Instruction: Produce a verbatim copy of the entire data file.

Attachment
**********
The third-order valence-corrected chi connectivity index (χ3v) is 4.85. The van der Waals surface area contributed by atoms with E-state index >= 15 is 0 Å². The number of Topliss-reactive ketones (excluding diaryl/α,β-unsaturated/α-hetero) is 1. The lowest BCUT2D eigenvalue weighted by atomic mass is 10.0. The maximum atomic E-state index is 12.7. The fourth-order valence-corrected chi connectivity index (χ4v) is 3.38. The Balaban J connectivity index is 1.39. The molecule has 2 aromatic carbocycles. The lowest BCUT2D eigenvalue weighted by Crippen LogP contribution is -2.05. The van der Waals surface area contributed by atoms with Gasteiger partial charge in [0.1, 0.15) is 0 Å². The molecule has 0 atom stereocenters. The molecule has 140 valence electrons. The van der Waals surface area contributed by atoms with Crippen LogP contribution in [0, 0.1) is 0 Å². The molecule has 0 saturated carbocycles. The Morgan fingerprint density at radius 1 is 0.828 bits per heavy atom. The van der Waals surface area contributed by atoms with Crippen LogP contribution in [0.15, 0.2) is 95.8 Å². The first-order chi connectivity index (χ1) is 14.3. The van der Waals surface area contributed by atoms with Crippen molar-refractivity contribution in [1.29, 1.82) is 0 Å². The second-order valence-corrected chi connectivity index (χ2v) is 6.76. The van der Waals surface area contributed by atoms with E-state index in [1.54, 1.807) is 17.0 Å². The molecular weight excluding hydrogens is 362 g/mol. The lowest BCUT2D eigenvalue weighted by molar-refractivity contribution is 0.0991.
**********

The third-order valence-corrected chi connectivity index (χ3v) is 4.85. The van der Waals surface area contributed by atoms with E-state index >= 15 is 0 Å². The number of Topliss-reactive ketones (excluding diaryl/α,β-unsaturated/α-hetero) is 1. The lowest BCUT2D eigenvalue weighted by atomic mass is 10.0. The maximum atomic E-state index is 12.7. The fourth-order valence-corrected chi connectivity index (χ4v) is 3.38. The Balaban J connectivity index is 1.39. The molecule has 2 aromatic carbocycles. The lowest BCUT2D eigenvalue weighted by Crippen LogP contribution is -2.05. The van der Waals surface area contributed by atoms with Gasteiger partial charge in [0.1, 0.15) is 0 Å². The molecule has 0 atom stereocenters. The molecule has 140 valence electrons. The van der Waals surface area contributed by atoms with Crippen LogP contribution in [0, 0.1) is 0 Å². The molecule has 0 saturated carbocycles. The Morgan fingerprint density at radius 1 is 0.828 bits per heavy atom. The van der Waals surface area contributed by atoms with Crippen LogP contribution in [0.15, 0.2) is 95.8 Å². The first-order chi connectivity index (χ1) is 14.3. The van der Waals surface area contributed by atoms with Crippen molar-refractivity contribution in [1.29, 1.82) is 0 Å². The second-order valence-corrected chi connectivity index (χ2v) is 6.76. The van der Waals surface area contributed by atoms with E-state index in [1.54, 1.807) is 17.0 Å². The molecular weight excluding hydrogens is 362 g/mol. The lowest BCUT2D eigenvalue weighted by molar-refractivity contribution is 0.0991.